When the Detroit Tigers clinched the 1968 American League pennant in exciting come-from-behind fashion on a September evening, John Fetzer did something he had only done once before. He went into his team’s clubhouse.
In the 12 years he had been either part-owner or full principle owner of the Tigers, Fetzer had only once before ventured into the den of his Bengals. When the players saw their owner in his finely pressed suit, hat and scorecard in hand, they did what rambunctious ballplayers do – they mussed up his hair, doused him with champagne, and lifted their 67-year old boss into the whirlpool. Fetzer accepted it all with a toothy grin.
This Saturday afternoon at Comerica Park, the Tigers will honor the ’68 World Championship club in a ceremony prior to their game against the Twins. Several of the remaining members of that team will be on hand. Many of them: Willie Horton, Al Kaline, Mickey Lolich, will receive tremendous cheers. The memories of others who have passed on: Norm Cash, Jim Northrup, Earl Wilson, and skipper Mayo Smith, will be recalled as well. But the man who set the tone from the top of the org chart will probably be glossed over if mentioned at all. That’s a shame, because John E. Fetzer was a great owner, a visionary, and a humble gentleman.
When Fetzer took control of the team in 1961, buying out most of the other minority owners, a decision needed to be made on what to call the ballpark. It was still known as Briggs Stadium, after the Briggs family, who had owned majority interest in the team for more than two decades. Fetzer could have slapped his own name onto the ballpark. Instead, he shrugged off the chance to promote his own business interests and said, “Let’s call it Tiger Stadium, and keep it that way forever.”
That was Fetzer’s style – subdued, practical, and humble. But it didn’t mean that the self-made man didn’t have a tenacious appetite for success. Before he was 35 years old he owned his first radio station, WKZO in Kalamazoo, a station he founded and where he pioneered in-depth news programming. He patented a technology for a directional antenna that allowed him to extend the reach of his signal many more miles, and more importantly allowing him to broadcast at night. He became so respected in radio that in World War II he was appointed by FDR as the national radio censor for the U.S. Office of Censorship. When the war ended, Fetzer recognized the inherent dangers that a federal censorship body presented, and he took it upon himself to disband the office immediately. He spent the next decade expanding his radio empire, buying up stations. He was the first person to send radio signals into many of the rural areas of the midwest and west, opening up markets that had previously been untapped. He later bought TV stations as well.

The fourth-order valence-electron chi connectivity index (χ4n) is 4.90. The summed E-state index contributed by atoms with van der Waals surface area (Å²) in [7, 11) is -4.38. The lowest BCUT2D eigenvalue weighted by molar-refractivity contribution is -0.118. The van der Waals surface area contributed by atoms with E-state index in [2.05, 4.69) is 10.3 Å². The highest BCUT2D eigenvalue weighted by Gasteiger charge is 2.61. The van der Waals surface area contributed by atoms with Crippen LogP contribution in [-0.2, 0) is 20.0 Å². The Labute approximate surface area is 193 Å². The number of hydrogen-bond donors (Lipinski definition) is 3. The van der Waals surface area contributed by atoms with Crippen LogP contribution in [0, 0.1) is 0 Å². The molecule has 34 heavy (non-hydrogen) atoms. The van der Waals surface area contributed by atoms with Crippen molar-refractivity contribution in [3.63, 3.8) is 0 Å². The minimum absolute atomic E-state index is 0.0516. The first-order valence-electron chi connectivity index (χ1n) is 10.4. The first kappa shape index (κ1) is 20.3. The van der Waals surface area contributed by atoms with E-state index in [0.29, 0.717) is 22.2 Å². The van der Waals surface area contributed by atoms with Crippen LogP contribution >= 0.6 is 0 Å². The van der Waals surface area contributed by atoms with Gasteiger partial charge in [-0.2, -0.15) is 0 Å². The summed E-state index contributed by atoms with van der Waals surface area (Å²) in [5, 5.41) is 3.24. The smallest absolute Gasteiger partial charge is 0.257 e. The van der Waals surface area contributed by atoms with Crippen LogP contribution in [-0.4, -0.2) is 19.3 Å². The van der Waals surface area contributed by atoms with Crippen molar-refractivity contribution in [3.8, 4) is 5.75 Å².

Fetzer was a baseball fan, so when a friend asked him to join in a minority investment group to buy the Tigers from the Briggs family in 1956, he agreed. His business acumen quickly helped him stand out as the brightest man in the group. When the opportunity came to grab control of the team, Fetzer went for it, not so much for the fame or financial opportunities (though owning the club helped his media network considerably), but because this regal man felt a civic obligation.
“The Tigers are a profound social force in our state,” Fetzer proclaimed. “Ours is a public trust not to be taken lightly. The people of Detroit are deserving of the utmost consideration.”
With idealistic views like that, he was a far cry from Mark Cuban and George Steinbrenner.
Fetzer applied the same rules to the Tigers that he did his media empire: he hired smart men. He brought in Rick Ferrell and Jim Campbell, and he gave them the freedom to make baseball decisions. But though he was mostly hands-off in his handling of the baseball operations, Fetzer was a leader and a visionary when it came to marketing the game of baseball.
“He’s more responsible for the explosion of radio and television coverage in the game than anyone,” MLB commissioner Bowie Kuhn said in the 1980s.
As the resident media expert among MLB owners, Fetzer guided the league through negotiations with TV and radio networks. He was the man who came up with the idea for a weekly national TV game, which became “The Game of the Week” and delivered top ratings and advertising revenue for the league. In the ’60s – a time when football’s popularity was growing at a feverish pace – Fetzer ensured that baseball was still receiving a large piece of the media pie.
Outside of a few occasions, such as his rare appearance in the clubhouse after his team won the pennant in ’68, Fetzer was reclusive. He preferred to stay behind the scenes, quietly establishing a model franchise. In the mid-to-late 1960s, the Tigers broke attendance records, becaming the first AL team to draw more than 2 million fans.
Prior to the ’84 season, though he had a team he knew was close to challenging for another World Series title, 82-year old Fetzer sold the team to pizza magnate Tom Monaghan. When the Tigs won the Series that October, Fetzer was at Tiger Stadium, tucked away from the limelight as usual. He passed away in 1989, having left a legacy in radio, television, and baseball, as well as an enduring philanthropic organization.
Fetzer never hit a home run and he never pitched an inning, but he was a strong team owner with superb leadership skills and great humility. He deserves to be remembered for his role in assembling the team that roared to the title in ’68.